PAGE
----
# Flight Controls. Control The Wright Brothers described flight in three axes roll, pith and yaw.

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1 Flight Controls The Wright Brothers were engineers first, pilots second. Introduction We have learned about the four forces that act on an airplane. The Wright Brothers were the first to fly because they were brilliant engineers; they were brave (they were test pilots after all), and they persevered. Maybe the most important factor in their success was that they recognized flight s real challenge was control and stability. Control The Wright Brothers described flight in three axes roll, pith and yaw. Roll Roll describes the rotation of the wings along the longitudinal axis (nose to tail). The ailerons control roll by increasing lift on one side of the wing and decreasing lift on the other side of the wing. Unfortunately, this also causes the nose of the airplane to turn in the opposite direction of the roll or bank. A nose turning the wrong way is called adverse yaw. We use the rudder to counteract adverse yaw and point the nose in the same direction as the bank. ROLL 32

2 Pitch Pitch describes the plane s nose moving up and down. Think of a boat pitching in the ocean. The elevator the part of the horizontal tail section that moves up or down controls the pitch of the airplane. Pitch also impacts the angle of attack of the wing. PITCH Yaw Yaw describes the plane rotating left or right. The rudder the part of the vertical tail section that moves left or right controls yaw. The rudder also prevents adverse yaw. We will learn about adverse yaw in a moment. YAW Let s look at a plane on a runway. By moving our mouse around the cursor, we will see the movement of the control surfaces on the airplane. The pilot uses these control surfaces (ailerons, elevator, and rudder) to control the airplanes in the three axes roll, pitch, and yaw) 33

3 Test Piloting We are going to take a closer look at the movable control surfaces on the airplane. 1. Click on settings and follow these Quick- Flight Setup instructions. Airport: LOWI Takeoff: Runway 08 Aircraft: Cessna 172P Time: 8:00 Weather: Clear 2. Click X to return to the runway. 3. Press A and use the arrow keys so you are looking from directly behind the airplane. 4. Click on the cross and move your cursor down. Observe the parts of the airplane that move. Move your cursor up, left, and then right. Be sure to observe which surfaces move on the wings and the tail. Otherwise, the airplane should be sitting still on the runway. Investigative Questions If I move my cursor down (decreasing pitch), what does the elevator do on the tail? If I move my cursor up (increasing pitch), what does the elevator do on the tail? If I move my cursor left (rolling left), what does the rudder do on the tail? If I move my cursor left (rolling left), what happens to the left wing and to the right wing? If I move my cursor right (rolling right), what happens to the left wing and to the right wing? Stability Stability describes the tendency of the airplane to return to its original condition after a disturbance. For example, if a gust of wind pitches the airplane up, a stable airplane will react by pitching down. If the plane is unstable, the plane will continue to pitch up instead of returning to its original condition. Let me try to explain this in another way. Why does an arrow have feathers on its tail? The head of the arrow is heavy and sharp and does the damage. What do the feathers do? Shoot 34

4 an arrow without feathers, and very quickly the arrow is traveling sideways out of control because any disturbance (wind, rain, etc.) causes the arrow to change direction. Add feathers and the arrow flies straight. This is because the feathers dampen the effects of any disturbance helping the arrow fly straight. The feathers give the arrow stability by keeping the tail in the back. The tail of the airplane acts like the feathers on an arrow. The tail (horizontal and vertical stabilizers) gives the plane stability. What if the pilot had worked all day before embarking on a late night flight? On a stormy night? When tired? The point of stability is to reduce the pilot s workload and make it easier to fly the aircraft. The pilot wants to be able to look down at a map or let go of the controls for a second to adjust the microphone without the plane s trying to roll inverted due to a gust of wind or bump of turbulence. Engineers design stability into aircrafts. They recognize that no amount of pilot control can overcome an inherently unstable airplane. We will look at two important examples of ways we can increase the stability of an airplane. Roll and Yaw Stability Many airplanes incorporate a dihedral angle in the wings. Look below, and you will see several wings. Notice the wings are higher at the tips than where they join the fuselage. Dihedral helps to keep a plane s wings level. For example, a gust of wind causes a plane to roll, dropping the left wing down and raising the right wing up. Dihedral causes the lower wing to rise and the higher wing to sink, restoring stability to the flight path. 35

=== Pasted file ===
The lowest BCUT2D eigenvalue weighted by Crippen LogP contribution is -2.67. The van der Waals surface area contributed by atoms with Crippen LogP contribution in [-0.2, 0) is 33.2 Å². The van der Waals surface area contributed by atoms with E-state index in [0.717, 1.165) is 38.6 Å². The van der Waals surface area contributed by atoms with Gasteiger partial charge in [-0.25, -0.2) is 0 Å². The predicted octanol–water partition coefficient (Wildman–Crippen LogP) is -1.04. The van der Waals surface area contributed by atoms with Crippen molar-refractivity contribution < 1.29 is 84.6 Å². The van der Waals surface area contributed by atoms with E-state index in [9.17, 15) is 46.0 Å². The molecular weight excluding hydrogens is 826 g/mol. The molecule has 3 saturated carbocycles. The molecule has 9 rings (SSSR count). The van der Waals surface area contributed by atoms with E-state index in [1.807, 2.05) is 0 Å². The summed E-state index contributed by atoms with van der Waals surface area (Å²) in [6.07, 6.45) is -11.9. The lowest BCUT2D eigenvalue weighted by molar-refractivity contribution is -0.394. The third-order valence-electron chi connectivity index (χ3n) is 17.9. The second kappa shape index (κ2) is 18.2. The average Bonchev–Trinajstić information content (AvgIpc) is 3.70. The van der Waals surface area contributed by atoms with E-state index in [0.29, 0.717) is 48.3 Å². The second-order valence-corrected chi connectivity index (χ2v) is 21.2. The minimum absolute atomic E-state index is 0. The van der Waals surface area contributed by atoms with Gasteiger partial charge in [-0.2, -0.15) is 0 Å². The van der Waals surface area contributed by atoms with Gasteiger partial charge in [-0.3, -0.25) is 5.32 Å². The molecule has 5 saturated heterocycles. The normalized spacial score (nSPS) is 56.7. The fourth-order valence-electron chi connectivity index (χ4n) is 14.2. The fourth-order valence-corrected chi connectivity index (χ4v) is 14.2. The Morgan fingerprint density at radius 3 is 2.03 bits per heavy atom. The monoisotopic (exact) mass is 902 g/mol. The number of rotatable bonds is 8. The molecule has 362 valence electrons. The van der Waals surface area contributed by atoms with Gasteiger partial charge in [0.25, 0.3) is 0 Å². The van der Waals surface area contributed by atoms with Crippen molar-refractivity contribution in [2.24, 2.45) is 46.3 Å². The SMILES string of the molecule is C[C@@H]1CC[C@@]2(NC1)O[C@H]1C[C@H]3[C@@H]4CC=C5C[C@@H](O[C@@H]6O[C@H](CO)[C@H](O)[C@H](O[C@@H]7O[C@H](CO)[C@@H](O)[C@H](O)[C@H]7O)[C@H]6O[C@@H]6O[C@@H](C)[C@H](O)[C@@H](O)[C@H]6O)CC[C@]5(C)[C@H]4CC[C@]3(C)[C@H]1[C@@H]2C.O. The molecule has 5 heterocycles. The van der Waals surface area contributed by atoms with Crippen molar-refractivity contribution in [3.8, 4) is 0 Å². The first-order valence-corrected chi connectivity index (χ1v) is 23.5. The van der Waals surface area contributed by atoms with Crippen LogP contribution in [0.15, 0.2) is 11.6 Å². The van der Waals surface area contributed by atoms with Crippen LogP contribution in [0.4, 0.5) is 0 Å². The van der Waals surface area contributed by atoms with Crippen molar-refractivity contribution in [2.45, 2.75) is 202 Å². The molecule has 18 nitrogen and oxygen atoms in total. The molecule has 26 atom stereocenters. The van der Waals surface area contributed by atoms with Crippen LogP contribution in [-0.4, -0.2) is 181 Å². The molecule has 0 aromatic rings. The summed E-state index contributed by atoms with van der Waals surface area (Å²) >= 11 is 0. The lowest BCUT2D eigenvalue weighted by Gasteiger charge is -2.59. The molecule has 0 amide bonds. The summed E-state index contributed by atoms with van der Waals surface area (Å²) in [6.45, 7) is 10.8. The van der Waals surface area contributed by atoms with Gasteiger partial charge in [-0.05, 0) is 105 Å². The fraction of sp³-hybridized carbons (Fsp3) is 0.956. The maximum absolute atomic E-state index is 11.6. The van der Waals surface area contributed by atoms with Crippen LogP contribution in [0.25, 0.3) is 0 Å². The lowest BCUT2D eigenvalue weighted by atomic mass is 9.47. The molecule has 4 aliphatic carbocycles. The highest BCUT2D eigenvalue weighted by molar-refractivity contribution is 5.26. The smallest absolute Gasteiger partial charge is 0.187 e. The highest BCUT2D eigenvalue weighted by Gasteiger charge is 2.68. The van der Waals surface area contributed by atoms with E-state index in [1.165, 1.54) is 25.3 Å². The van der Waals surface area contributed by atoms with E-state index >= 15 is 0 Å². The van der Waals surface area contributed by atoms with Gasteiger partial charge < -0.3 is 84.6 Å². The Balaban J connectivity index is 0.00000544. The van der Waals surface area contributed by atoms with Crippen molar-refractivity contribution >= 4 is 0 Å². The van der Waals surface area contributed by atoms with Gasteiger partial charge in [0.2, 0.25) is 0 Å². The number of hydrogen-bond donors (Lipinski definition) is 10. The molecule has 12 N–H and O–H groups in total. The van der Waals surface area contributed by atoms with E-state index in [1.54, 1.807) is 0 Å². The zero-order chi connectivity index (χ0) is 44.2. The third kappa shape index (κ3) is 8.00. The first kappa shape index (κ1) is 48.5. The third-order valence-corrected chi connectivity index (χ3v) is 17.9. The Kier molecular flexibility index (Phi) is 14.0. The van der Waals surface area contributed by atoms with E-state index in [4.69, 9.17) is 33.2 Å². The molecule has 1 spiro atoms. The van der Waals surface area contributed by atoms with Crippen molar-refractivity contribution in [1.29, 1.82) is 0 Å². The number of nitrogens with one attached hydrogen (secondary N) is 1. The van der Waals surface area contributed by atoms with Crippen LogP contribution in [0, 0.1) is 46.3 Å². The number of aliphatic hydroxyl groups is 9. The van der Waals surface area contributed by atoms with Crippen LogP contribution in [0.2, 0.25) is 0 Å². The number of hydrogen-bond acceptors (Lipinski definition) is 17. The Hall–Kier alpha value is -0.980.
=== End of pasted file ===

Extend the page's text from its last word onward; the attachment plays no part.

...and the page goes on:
5 Pitch Stability Imagine the airplane as a teeter- totter. The nose of the airplane is at one end of the teeter- totter, and the tail is at the other end. The fulcrum or balancing point of our airplane/teeter- totter is the wing. The distance between the tail and the wing can be thought of as a lever arm that acts like a teeter- totter. We can control the pitch of the airplane by varying the amount of force applied to the tail. In physics, the application of force to rotate an object about a fulcrum is called torque. You have already learned and experienced changing the pitch of the airplane using the elevator, the part of the horizontal tail section that moves up or down. We can also increase pitch by adding a force (like weight) to the end of the tail. This newly added force multiplied by the distance from the end of the tail to the wing would cause the nose to pitch up! We need the plane to be stable, so we locate the C.O.G in front of the wing and put the tail behind the wing. The C.O.G pushes down pitching the nose down and the tail pushes down which holds the nose up making the plane stable. Let s look at these forces in action. 36